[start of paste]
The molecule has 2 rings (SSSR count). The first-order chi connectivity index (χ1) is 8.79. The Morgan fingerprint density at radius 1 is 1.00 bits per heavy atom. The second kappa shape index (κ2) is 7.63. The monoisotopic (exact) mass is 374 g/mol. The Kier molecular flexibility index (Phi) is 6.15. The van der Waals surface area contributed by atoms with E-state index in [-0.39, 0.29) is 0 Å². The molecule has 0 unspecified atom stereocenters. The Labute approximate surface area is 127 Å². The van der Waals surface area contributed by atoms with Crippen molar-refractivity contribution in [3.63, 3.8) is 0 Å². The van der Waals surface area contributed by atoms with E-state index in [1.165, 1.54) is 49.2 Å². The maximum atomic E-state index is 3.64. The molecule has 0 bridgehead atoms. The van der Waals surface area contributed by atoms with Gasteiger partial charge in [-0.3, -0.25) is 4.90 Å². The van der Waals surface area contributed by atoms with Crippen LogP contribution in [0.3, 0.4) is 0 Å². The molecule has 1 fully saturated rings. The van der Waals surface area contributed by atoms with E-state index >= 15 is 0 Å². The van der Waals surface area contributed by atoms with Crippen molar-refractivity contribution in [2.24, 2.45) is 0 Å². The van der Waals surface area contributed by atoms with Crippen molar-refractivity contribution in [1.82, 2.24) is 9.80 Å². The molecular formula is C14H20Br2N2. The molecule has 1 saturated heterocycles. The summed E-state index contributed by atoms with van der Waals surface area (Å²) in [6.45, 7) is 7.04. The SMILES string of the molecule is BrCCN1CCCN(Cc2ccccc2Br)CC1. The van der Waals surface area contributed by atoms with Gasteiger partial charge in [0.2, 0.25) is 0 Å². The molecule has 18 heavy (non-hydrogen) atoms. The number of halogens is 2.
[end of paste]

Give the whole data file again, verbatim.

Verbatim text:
The molecule has 2 rings (SSSR count). The first-order chi connectivity index (χ1) is 8.79. The Morgan fingerprint density at radius 1 is 1.00 bits per heavy atom. The second kappa shape index (κ2) is 7.63. The monoisotopic (exact) mass is 374 g/mol. The Kier molecular flexibility index (Phi) is 6.15. The van der Waals surface area contributed by atoms with E-state index in [-0.39, 0.29) is 0 Å². The molecule has 0 unspecified atom stereocenters. The Labute approximate surface area is 127 Å². The van der Waals surface area contributed by atoms with Crippen molar-refractivity contribution in [3.63, 3.8) is 0 Å². The van der Waals surface area contributed by atoms with E-state index in [1.165, 1.54) is 49.2 Å². The maximum atomic E-state index is 3.64. The molecule has 0 bridgehead atoms. The van der Waals surface area contributed by atoms with Gasteiger partial charge in [-0.3, -0.25) is 4.90 Å². The van der Waals surface area contributed by atoms with Crippen LogP contribution in [0.3, 0.4) is 0 Å². The molecule has 1 fully saturated rings. The van der Waals surface area contributed by atoms with E-state index >= 15 is 0 Å². The van der Waals surface area contributed by atoms with Crippen molar-refractivity contribution in [2.24, 2.45) is 0 Å². The van der Waals surface area contributed by atoms with Crippen molar-refractivity contribution in [1.82, 2.24) is 9.80 Å². The molecular formula is C14H20Br2N2. The molecule has 1 saturated heterocycles. The summed E-state index contributed by atoms with van der Waals surface area (Å²) in [6.45, 7) is 7.04. The SMILES string of the molecule is BrCCN1CCCN(Cc2ccccc2Br)CC1. The van der Waals surface area contributed by atoms with Gasteiger partial charge in [0.2, 0.25) is 0 Å². The molecule has 18 heavy (non-hydrogen) atoms. The number of halogens is 2.